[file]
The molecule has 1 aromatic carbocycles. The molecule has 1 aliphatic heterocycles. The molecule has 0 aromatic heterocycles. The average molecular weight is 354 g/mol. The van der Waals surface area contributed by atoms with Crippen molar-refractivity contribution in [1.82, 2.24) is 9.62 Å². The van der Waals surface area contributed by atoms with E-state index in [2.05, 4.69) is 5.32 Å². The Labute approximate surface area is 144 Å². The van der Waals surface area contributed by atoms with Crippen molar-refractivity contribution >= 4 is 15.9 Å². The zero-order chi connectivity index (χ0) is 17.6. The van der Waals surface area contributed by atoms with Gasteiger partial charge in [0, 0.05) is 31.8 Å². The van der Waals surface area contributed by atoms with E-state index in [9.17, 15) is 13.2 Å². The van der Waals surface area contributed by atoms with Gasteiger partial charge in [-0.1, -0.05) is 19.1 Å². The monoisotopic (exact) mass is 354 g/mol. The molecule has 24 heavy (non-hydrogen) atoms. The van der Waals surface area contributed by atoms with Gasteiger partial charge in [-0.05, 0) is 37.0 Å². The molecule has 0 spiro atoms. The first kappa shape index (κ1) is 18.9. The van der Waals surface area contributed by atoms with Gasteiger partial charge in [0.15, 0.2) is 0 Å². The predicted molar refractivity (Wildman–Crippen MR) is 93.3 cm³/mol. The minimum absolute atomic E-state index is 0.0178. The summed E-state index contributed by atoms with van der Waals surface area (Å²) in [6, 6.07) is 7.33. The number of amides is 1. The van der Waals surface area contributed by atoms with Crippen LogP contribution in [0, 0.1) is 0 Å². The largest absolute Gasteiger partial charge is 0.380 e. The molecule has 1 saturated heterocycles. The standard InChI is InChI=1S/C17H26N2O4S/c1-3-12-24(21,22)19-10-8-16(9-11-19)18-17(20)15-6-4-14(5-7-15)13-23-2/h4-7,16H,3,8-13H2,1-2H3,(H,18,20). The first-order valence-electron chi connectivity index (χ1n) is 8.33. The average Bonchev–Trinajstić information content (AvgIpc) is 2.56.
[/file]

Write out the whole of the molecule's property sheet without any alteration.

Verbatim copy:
The molecule has 1 aromatic carbocycles. The molecule has 1 aliphatic heterocycles. The molecule has 0 aromatic heterocycles. The average molecular weight is 354 g/mol. The van der Waals surface area contributed by atoms with Crippen molar-refractivity contribution in [1.82, 2.24) is 9.62 Å². The van der Waals surface area contributed by atoms with E-state index in [2.05, 4.69) is 5.32 Å². The Labute approximate surface area is 144 Å². The van der Waals surface area contributed by atoms with Crippen molar-refractivity contribution >= 4 is 15.9 Å². The zero-order chi connectivity index (χ0) is 17.6. The van der Waals surface area contributed by atoms with Gasteiger partial charge in [0, 0.05) is 31.8 Å². The van der Waals surface area contributed by atoms with E-state index in [9.17, 15) is 13.2 Å². The van der Waals surface area contributed by atoms with Gasteiger partial charge in [-0.1, -0.05) is 19.1 Å². The monoisotopic (exact) mass is 354 g/mol. The molecule has 24 heavy (non-hydrogen) atoms. The van der Waals surface area contributed by atoms with Gasteiger partial charge in [-0.05, 0) is 37.0 Å². The molecule has 0 spiro atoms. The first kappa shape index (κ1) is 18.9. The van der Waals surface area contributed by atoms with Gasteiger partial charge in [0.15, 0.2) is 0 Å². The predicted molar refractivity (Wildman–Crippen MR) is 93.3 cm³/mol. The minimum absolute atomic E-state index is 0.0178. The summed E-state index contributed by atoms with van der Waals surface area (Å²) in [6, 6.07) is 7.33. The number of amides is 1. The van der Waals surface area contributed by atoms with Crippen LogP contribution in [0, 0.1) is 0 Å². The largest absolute Gasteiger partial charge is 0.380 e. The molecule has 1 saturated heterocycles. The standard InChI is InChI=1S/C17H26N2O4S/c1-3-12-24(21,22)19-10-8-16(9-11-19)18-17(20)15-6-4-14(5-7-15)13-23-2/h4-7,16H,3,8-13H2,1-2H3,(H,18,20). The first-order valence-electron chi connectivity index (χ1n) is 8.33. The average Bonchev–Trinajstić information content (AvgIpc) is 2.56.